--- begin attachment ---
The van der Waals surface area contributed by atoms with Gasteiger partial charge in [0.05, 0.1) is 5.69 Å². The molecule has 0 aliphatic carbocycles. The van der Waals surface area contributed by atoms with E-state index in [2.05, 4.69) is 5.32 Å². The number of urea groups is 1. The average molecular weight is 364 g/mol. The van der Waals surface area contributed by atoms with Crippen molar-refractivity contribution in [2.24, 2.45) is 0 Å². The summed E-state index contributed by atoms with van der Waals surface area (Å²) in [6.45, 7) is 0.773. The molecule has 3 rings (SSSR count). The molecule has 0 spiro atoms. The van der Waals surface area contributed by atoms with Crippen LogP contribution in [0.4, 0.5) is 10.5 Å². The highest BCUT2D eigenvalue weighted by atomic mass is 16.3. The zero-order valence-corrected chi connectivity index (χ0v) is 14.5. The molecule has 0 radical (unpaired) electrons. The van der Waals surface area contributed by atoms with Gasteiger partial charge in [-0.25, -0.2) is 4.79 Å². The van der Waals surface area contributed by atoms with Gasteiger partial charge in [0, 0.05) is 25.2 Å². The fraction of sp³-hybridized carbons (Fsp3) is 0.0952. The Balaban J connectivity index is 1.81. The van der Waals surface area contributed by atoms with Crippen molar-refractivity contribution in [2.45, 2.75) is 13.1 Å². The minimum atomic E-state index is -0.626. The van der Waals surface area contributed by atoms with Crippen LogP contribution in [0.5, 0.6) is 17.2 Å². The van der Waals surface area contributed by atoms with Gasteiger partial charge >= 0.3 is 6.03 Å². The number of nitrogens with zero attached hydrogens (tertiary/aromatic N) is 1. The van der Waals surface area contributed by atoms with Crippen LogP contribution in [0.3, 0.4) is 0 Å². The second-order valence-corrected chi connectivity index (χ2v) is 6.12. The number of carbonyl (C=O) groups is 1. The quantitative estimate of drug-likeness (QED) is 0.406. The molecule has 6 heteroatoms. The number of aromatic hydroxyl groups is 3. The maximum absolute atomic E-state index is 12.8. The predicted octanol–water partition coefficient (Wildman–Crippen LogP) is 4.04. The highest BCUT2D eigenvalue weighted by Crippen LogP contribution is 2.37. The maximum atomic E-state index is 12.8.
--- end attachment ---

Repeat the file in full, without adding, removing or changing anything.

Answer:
The van der Waals surface area contributed by atoms with Gasteiger partial charge in [0.05, 0.1) is 5.69 Å². The molecule has 0 aliphatic carbocycles. The van der Waals surface area contributed by atoms with E-state index in [2.05, 4.69) is 5.32 Å². The number of urea groups is 1. The average molecular weight is 364 g/mol. The van der Waals surface area contributed by atoms with Crippen molar-refractivity contribution in [2.24, 2.45) is 0 Å². The summed E-state index contributed by atoms with van der Waals surface area (Å²) in [6.45, 7) is 0.773. The molecule has 3 rings (SSSR count). The molecule has 0 spiro atoms. The van der Waals surface area contributed by atoms with Crippen LogP contribution in [0.4, 0.5) is 10.5 Å². The highest BCUT2D eigenvalue weighted by atomic mass is 16.3. The zero-order valence-corrected chi connectivity index (χ0v) is 14.5. The molecule has 0 radical (unpaired) electrons. The van der Waals surface area contributed by atoms with Gasteiger partial charge in [-0.25, -0.2) is 4.79 Å². The van der Waals surface area contributed by atoms with Gasteiger partial charge in [0, 0.05) is 25.2 Å². The fraction of sp³-hybridized carbons (Fsp3) is 0.0952. The Balaban J connectivity index is 1.81. The van der Waals surface area contributed by atoms with Crippen molar-refractivity contribution in [2.45, 2.75) is 13.1 Å². The minimum atomic E-state index is -0.626. The van der Waals surface area contributed by atoms with Crippen LogP contribution in [0.5, 0.6) is 17.2 Å². The van der Waals surface area contributed by atoms with Gasteiger partial charge >= 0.3 is 6.03 Å². The number of nitrogens with zero attached hydrogens (tertiary/aromatic N) is 1. The van der Waals surface area contributed by atoms with Crippen LogP contribution in [0.3, 0.4) is 0 Å². The second-order valence-corrected chi connectivity index (χ2v) is 6.12. The number of carbonyl (C=O) groups is 1. The quantitative estimate of drug-likeness (QED) is 0.406. The molecule has 6 heteroatoms. The number of aromatic hydroxyl groups is 3. The maximum absolute atomic E-state index is 12.8. The predicted octanol–water partition coefficient (Wildman–Crippen LogP) is 4.04. The highest BCUT2D eigenvalue weighted by Crippen LogP contribution is 2.37. The maximum atomic E-state index is 12.8.